From Drug-Filled Days On The Cape To The Verge Of The NBA
In many ways, the basketball world is a small place. If you're a promising high school player, somebody knows who you are. There's a mixtape of your highlights; box scores tell your story in numbers. Coaches talk you up to other coaches. It's almost impossible to hide talent.
Unless you're a basketball ghost. And for a long time, Nick Minnerath was a basketball ghost.
He just wrapped up a season as one of the top players for the Canton Charge in the Development League — the minor league that acts as a farm team system for the NBA. Minnerath averaged more than 18 points a game and made scouting lists of top NBA prospects in the D-League.
But he's one of the most unlikely prospects you could possibly imagine, his youthful talent overwhelmed by misfortune and his own considerable mistakes.
Forget basketball glory. Minnerath barely made it through high school. He failed off his high school team as a freshman and junior because his grades were a disaster. He broke his ankle his senior year. He played just one full year — as a sophomore.
And after high school, on Cape Cod where he was raised, when the wealthy summer people leave and the days get shorter, what were his prospects? Not just for basketball, but for life?
"There's nobody there," Minnerath, now 27, says. "It's cold. There's literally nothing to do — except the wrong thing ... and I was doing the wrong thing."
That would be drugs — and lots of them. Cocaine, especially. For two years after high school, Minnerath says, he did coke and bounced around low-wage jobs — construction, driving a cab, ringing up customers at the Cumberland Farms. Those are two crucial years when elite players star in college or head to the NBA. Minnerath lost them.
He didn't think of himself as a basketball player during those two years. It was much too early for that. But he did know this: He couldn't stand himself.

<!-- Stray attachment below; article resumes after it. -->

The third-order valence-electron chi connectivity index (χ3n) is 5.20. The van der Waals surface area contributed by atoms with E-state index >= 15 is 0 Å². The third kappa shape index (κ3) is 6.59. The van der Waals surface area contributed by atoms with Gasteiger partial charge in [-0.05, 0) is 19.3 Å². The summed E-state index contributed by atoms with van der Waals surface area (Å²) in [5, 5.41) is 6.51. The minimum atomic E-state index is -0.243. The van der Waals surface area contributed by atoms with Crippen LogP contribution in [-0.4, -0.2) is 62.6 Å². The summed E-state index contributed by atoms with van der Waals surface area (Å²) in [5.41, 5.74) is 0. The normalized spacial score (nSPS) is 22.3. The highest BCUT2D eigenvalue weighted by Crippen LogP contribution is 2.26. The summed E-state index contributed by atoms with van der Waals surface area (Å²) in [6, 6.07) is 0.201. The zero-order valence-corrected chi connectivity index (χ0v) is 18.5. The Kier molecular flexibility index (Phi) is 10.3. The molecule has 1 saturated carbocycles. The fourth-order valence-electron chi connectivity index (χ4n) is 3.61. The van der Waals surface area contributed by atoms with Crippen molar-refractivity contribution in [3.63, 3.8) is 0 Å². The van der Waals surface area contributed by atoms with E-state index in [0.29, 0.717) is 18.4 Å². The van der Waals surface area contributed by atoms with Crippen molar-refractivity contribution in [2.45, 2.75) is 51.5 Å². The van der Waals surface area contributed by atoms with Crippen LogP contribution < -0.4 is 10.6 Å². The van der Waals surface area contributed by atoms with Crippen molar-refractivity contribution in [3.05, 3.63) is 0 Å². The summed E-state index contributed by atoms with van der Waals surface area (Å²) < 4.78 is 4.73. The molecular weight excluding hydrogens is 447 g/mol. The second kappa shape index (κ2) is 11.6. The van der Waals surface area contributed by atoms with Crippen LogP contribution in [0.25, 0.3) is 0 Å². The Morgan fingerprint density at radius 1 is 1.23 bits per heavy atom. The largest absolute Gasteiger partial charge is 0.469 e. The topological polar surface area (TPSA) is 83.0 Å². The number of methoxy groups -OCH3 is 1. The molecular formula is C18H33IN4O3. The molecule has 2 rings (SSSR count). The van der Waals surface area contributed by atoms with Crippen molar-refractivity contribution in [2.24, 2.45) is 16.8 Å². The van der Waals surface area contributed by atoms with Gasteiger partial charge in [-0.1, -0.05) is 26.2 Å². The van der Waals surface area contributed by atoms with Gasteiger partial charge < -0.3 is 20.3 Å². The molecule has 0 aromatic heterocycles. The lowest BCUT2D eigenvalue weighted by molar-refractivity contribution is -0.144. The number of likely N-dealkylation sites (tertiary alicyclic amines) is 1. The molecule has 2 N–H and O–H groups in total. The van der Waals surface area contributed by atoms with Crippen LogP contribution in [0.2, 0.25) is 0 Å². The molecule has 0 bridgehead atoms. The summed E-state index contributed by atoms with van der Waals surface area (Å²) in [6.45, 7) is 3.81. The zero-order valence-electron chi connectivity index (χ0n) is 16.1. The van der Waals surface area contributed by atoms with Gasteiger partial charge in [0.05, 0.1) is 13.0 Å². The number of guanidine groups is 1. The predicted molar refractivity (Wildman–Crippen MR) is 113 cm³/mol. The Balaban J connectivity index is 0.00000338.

"You get to a point where you get strung out enough, when you wake up every day and don't like what you're doing," Minnerath says. "You don't like who you are. You look in the mirror and you're disgusted with yourself, really."
Hardly anyone becomes an elite basketball player by taking up the game seriously at age 20. It happens from time to time in countries where organized basketball programs aren't widespread. Not in the U.S.
But Minnerath was a gifted athlete, 6-foot-9, with quickness, leaping ability and a smooth outside shot. The unleashing of that talent came from an unexpected source. It wasn't a coach or a scout.
Rather, it was a family friend — Janet Barricman. Barricman worked with Minnerath's dad, Michael, on Cape Cod for the National Park Service. And she knew Nick was in trouble.
"He needed to do something," Barricman says. "And I remember driving to his house one afternoon ... and made him sit at the table. I asked him, 'What do you want to do?' He said, 'I want to play ball.' "
He had no idea how to make his way in basketball. Luckily, Barricman did: She sent out a bunch of letters to junior colleges.
One coach responded — Steve Finamore, who at the time was the head coach at Jackson College, a community college in Michigan. He wasn't completely sold on the pitch. He'd never heard of Nick Minnerath.
"I said, 'Well, I can't come out to Massachusetts to watch you play. So you're going to come out here,' " Finamore says.
Minnerath drove nearly 900 miles for an informal tryout — basically a pickup game with coaches watching. It didn't take long to convince Finamore that Minnerath was a gifted player.